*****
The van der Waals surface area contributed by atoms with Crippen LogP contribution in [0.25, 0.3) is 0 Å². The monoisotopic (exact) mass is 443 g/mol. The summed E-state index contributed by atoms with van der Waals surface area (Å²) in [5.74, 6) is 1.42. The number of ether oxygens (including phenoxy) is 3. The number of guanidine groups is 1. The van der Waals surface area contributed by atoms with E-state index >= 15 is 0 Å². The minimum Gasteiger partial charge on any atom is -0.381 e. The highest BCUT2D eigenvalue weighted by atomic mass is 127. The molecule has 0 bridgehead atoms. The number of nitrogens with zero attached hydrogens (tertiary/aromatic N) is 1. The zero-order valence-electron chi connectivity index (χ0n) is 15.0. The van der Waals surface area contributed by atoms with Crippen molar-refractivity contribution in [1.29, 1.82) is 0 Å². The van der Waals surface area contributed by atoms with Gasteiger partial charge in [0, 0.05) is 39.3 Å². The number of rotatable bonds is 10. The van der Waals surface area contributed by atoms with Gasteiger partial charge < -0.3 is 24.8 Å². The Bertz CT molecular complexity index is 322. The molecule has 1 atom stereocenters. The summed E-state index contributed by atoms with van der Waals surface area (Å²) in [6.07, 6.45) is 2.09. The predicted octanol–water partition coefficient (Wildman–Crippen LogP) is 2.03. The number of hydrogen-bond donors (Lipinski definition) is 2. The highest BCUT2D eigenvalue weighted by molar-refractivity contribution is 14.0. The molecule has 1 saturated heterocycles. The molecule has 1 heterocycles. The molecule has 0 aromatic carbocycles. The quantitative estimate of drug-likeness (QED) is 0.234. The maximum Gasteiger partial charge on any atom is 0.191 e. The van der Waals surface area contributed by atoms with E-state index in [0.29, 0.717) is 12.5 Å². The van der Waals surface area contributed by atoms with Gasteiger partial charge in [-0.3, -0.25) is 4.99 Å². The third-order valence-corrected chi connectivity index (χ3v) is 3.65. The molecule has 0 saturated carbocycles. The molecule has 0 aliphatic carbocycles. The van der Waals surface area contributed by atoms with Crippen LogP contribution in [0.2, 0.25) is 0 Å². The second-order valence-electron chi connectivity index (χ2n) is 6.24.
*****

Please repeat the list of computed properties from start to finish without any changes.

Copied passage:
The van der Waals surface area contributed by atoms with Crippen LogP contribution in [0.25, 0.3) is 0 Å². The monoisotopic (exact) mass is 443 g/mol. The summed E-state index contributed by atoms with van der Waals surface area (Å²) in [5.74, 6) is 1.42. The number of ether oxygens (including phenoxy) is 3. The number of guanidine groups is 1. The van der Waals surface area contributed by atoms with E-state index >= 15 is 0 Å². The minimum Gasteiger partial charge on any atom is -0.381 e. The highest BCUT2D eigenvalue weighted by atomic mass is 127. The molecule has 0 bridgehead atoms. The number of nitrogens with zero attached hydrogens (tertiary/aromatic N) is 1. The zero-order valence-electron chi connectivity index (χ0n) is 15.0. The van der Waals surface area contributed by atoms with Crippen molar-refractivity contribution in [1.29, 1.82) is 0 Å². The van der Waals surface area contributed by atoms with Gasteiger partial charge in [0, 0.05) is 39.3 Å². The number of rotatable bonds is 10. The van der Waals surface area contributed by atoms with Gasteiger partial charge < -0.3 is 24.8 Å². The Bertz CT molecular complexity index is 322. The molecule has 1 atom stereocenters. The summed E-state index contributed by atoms with van der Waals surface area (Å²) in [6.07, 6.45) is 2.09. The predicted octanol–water partition coefficient (Wildman–Crippen LogP) is 2.03. The number of hydrogen-bond donors (Lipinski definition) is 2. The highest BCUT2D eigenvalue weighted by molar-refractivity contribution is 14.0. The molecule has 1 saturated heterocycles. The molecule has 1 heterocycles. The molecule has 0 aromatic carbocycles. The quantitative estimate of drug-likeness (QED) is 0.234. The maximum Gasteiger partial charge on any atom is 0.191 e. The van der Waals surface area contributed by atoms with E-state index in [0.29, 0.717) is 12.5 Å². The van der Waals surface area contributed by atoms with Gasteiger partial charge in [-0.3, -0.25) is 4.99 Å². The third-order valence-corrected chi connectivity index (χ3v) is 3.65. The molecule has 0 saturated carbocycles. The molecule has 0 aliphatic carbocycles. The van der Waals surface area contributed by atoms with Crippen LogP contribution in [0.2, 0.25) is 0 Å². The second-order valence-electron chi connectivity index (χ2n) is 6.24.